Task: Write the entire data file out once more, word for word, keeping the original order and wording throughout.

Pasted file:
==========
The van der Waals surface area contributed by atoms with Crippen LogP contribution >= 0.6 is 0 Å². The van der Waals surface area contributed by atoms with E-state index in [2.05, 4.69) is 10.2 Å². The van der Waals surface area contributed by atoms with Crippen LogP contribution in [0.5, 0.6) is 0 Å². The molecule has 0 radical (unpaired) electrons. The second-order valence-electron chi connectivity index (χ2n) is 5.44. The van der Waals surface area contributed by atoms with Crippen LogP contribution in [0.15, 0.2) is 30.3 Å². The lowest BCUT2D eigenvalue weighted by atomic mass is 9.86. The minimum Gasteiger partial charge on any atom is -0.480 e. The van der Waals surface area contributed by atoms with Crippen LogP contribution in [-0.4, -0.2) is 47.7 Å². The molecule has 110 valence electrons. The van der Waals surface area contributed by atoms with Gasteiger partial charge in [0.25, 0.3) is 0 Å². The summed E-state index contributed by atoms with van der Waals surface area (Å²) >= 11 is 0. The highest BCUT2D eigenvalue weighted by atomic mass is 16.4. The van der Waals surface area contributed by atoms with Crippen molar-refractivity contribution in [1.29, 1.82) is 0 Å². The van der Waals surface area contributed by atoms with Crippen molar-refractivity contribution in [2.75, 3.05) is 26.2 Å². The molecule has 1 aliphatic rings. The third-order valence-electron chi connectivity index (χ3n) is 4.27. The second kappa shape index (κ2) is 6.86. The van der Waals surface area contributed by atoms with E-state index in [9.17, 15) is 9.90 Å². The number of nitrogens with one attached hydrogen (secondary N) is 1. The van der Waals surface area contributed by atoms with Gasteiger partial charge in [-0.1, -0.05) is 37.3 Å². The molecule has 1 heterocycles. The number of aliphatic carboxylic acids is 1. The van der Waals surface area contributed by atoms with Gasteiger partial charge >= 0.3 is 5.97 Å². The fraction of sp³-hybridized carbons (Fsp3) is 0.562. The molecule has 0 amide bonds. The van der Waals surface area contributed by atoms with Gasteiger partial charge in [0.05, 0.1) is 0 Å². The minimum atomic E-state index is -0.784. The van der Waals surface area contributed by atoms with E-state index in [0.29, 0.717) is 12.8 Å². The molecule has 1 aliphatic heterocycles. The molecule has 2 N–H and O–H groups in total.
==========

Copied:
The van der Waals surface area contributed by atoms with Crippen LogP contribution >= 0.6 is 0 Å². The van der Waals surface area contributed by atoms with E-state index in [2.05, 4.69) is 10.2 Å². The van der Waals surface area contributed by atoms with Crippen LogP contribution in [0.5, 0.6) is 0 Å². The molecule has 0 radical (unpaired) electrons. The second-order valence-electron chi connectivity index (χ2n) is 5.44. The van der Waals surface area contributed by atoms with Crippen LogP contribution in [0.15, 0.2) is 30.3 Å². The lowest BCUT2D eigenvalue weighted by atomic mass is 9.86. The minimum Gasteiger partial charge on any atom is -0.480 e. The van der Waals surface area contributed by atoms with Crippen LogP contribution in [-0.4, -0.2) is 47.7 Å². The molecule has 110 valence electrons. The van der Waals surface area contributed by atoms with Gasteiger partial charge in [0.25, 0.3) is 0 Å². The summed E-state index contributed by atoms with van der Waals surface area (Å²) >= 11 is 0. The highest BCUT2D eigenvalue weighted by atomic mass is 16.4. The van der Waals surface area contributed by atoms with Crippen molar-refractivity contribution in [1.29, 1.82) is 0 Å². The van der Waals surface area contributed by atoms with Crippen molar-refractivity contribution in [2.75, 3.05) is 26.2 Å². The molecule has 1 aliphatic rings. The third-order valence-electron chi connectivity index (χ3n) is 4.27. The second kappa shape index (κ2) is 6.86. The van der Waals surface area contributed by atoms with E-state index in [9.17, 15) is 9.90 Å². The number of nitrogens with one attached hydrogen (secondary N) is 1. The van der Waals surface area contributed by atoms with Gasteiger partial charge in [-0.1, -0.05) is 37.3 Å². The molecule has 1 heterocycles. The number of aliphatic carboxylic acids is 1. The van der Waals surface area contributed by atoms with Gasteiger partial charge >= 0.3 is 5.97 Å². The fraction of sp³-hybridized carbons (Fsp3) is 0.562. The molecule has 0 amide bonds. The van der Waals surface area contributed by atoms with Gasteiger partial charge in [0.05, 0.1) is 0 Å². The minimum atomic E-state index is -0.784. The van der Waals surface area contributed by atoms with E-state index in [0.29, 0.717) is 12.8 Å². The molecule has 1 aliphatic heterocycles. The molecule has 2 N–H and O–H groups in total.